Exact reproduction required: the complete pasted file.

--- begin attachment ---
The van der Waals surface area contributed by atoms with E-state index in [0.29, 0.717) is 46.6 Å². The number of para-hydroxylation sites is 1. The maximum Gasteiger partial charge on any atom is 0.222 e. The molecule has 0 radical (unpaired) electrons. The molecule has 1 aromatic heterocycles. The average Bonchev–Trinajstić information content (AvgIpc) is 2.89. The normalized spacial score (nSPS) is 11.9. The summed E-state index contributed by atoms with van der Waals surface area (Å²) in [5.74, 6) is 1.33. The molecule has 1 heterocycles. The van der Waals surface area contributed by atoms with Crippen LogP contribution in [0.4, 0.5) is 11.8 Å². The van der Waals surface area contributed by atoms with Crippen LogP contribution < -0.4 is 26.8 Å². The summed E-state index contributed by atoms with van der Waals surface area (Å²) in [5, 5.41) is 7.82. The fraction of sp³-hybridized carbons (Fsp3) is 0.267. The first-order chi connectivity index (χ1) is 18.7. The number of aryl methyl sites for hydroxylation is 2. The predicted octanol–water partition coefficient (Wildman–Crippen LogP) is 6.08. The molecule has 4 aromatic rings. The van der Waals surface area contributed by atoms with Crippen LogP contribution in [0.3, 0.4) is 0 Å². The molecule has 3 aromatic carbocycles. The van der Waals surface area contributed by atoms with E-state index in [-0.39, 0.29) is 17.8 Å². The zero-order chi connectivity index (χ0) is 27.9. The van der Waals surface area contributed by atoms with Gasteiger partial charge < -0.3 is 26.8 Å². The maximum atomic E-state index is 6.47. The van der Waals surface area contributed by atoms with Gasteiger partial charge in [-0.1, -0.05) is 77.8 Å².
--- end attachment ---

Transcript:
The van der Waals surface area contributed by atoms with E-state index in [0.29, 0.717) is 46.6 Å². The number of para-hydroxylation sites is 1. The maximum Gasteiger partial charge on any atom is 0.222 e. The molecule has 0 radical (unpaired) electrons. The molecule has 1 aromatic heterocycles. The average Bonchev–Trinajstić information content (AvgIpc) is 2.89. The normalized spacial score (nSPS) is 11.9. The summed E-state index contributed by atoms with van der Waals surface area (Å²) in [5.74, 6) is 1.33. The molecule has 1 heterocycles. The van der Waals surface area contributed by atoms with Crippen LogP contribution in [0.4, 0.5) is 11.8 Å². The van der Waals surface area contributed by atoms with Crippen LogP contribution < -0.4 is 26.8 Å². The summed E-state index contributed by atoms with van der Waals surface area (Å²) in [5, 5.41) is 7.82. The fraction of sp³-hybridized carbons (Fsp3) is 0.267. The first-order chi connectivity index (χ1) is 18.7. The number of aryl methyl sites for hydroxylation is 2. The predicted octanol–water partition coefficient (Wildman–Crippen LogP) is 6.08. The molecule has 4 aromatic rings. The van der Waals surface area contributed by atoms with Crippen LogP contribution in [0.3, 0.4) is 0 Å². The molecule has 3 aromatic carbocycles. The van der Waals surface area contributed by atoms with E-state index in [-0.39, 0.29) is 17.8 Å². The zero-order chi connectivity index (χ0) is 27.9. The van der Waals surface area contributed by atoms with Gasteiger partial charge < -0.3 is 26.8 Å². The maximum atomic E-state index is 6.47. The van der Waals surface area contributed by atoms with Gasteiger partial charge in [-0.1, -0.05) is 77.8 Å².